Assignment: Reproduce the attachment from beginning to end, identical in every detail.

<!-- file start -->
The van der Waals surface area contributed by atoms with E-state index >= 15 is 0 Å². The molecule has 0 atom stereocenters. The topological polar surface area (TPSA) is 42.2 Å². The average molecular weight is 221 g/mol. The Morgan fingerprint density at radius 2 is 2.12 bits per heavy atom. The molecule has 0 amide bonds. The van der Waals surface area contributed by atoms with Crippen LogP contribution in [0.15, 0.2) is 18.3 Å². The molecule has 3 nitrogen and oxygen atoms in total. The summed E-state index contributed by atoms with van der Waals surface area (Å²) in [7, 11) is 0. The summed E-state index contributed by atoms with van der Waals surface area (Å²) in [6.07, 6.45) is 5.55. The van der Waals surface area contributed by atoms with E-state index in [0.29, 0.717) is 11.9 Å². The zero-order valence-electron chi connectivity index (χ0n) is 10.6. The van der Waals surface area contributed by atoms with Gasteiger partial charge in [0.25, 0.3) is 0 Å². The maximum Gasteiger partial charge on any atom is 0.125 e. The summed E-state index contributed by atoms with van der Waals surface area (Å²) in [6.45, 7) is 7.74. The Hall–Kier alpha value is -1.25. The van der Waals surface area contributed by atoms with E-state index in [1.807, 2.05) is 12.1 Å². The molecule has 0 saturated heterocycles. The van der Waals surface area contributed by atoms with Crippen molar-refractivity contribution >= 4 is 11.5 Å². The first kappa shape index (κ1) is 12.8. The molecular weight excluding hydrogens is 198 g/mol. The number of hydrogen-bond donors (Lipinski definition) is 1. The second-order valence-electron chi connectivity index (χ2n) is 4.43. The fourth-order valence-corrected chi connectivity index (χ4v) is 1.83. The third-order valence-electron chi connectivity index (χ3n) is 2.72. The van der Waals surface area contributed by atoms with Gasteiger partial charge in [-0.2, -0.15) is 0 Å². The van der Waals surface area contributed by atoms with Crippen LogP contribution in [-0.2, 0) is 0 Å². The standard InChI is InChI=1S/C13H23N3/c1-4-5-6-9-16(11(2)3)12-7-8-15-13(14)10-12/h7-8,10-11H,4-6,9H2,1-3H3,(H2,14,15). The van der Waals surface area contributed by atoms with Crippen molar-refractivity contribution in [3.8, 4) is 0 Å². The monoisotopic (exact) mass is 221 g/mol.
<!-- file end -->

The van der Waals surface area contributed by atoms with E-state index >= 15 is 0 Å². The molecule has 0 atom stereocenters. The topological polar surface area (TPSA) is 42.2 Å². The average molecular weight is 221 g/mol. The Morgan fingerprint density at radius 2 is 2.12 bits per heavy atom. The molecule has 0 amide bonds. The van der Waals surface area contributed by atoms with Crippen LogP contribution in [0.15, 0.2) is 18.3 Å². The molecule has 3 nitrogen and oxygen atoms in total. The summed E-state index contributed by atoms with van der Waals surface area (Å²) in [7, 11) is 0. The summed E-state index contributed by atoms with van der Waals surface area (Å²) in [6.07, 6.45) is 5.55. The van der Waals surface area contributed by atoms with E-state index in [0.29, 0.717) is 11.9 Å². The zero-order valence-electron chi connectivity index (χ0n) is 10.6. The van der Waals surface area contributed by atoms with Gasteiger partial charge in [0.25, 0.3) is 0 Å². The maximum Gasteiger partial charge on any atom is 0.125 e. The summed E-state index contributed by atoms with van der Waals surface area (Å²) in [6.45, 7) is 7.74. The Hall–Kier alpha value is -1.25. The van der Waals surface area contributed by atoms with E-state index in [1.807, 2.05) is 12.1 Å². The molecule has 0 saturated heterocycles. The van der Waals surface area contributed by atoms with Crippen molar-refractivity contribution >= 4 is 11.5 Å². The first kappa shape index (κ1) is 12.8. The molecular weight excluding hydrogens is 198 g/mol. The number of hydrogen-bond donors (Lipinski definition) is 1. The second-order valence-electron chi connectivity index (χ2n) is 4.43. The fourth-order valence-corrected chi connectivity index (χ4v) is 1.83. The third-order valence-electron chi connectivity index (χ3n) is 2.72. The van der Waals surface area contributed by atoms with Gasteiger partial charge in [-0.2, -0.15) is 0 Å². The van der Waals surface area contributed by atoms with Crippen LogP contribution in [-0.2, 0) is 0 Å². The standard InChI is InChI=1S/C13H23N3/c1-4-5-6-9-16(11(2)3)12-7-8-15-13(14)10-12/h7-8,10-11H,4-6,9H2,1-3H3,(H2,14,15). The van der Waals surface area contributed by atoms with Crippen molar-refractivity contribution in [3.8, 4) is 0 Å². The monoisotopic (exact) mass is 221 g/mol.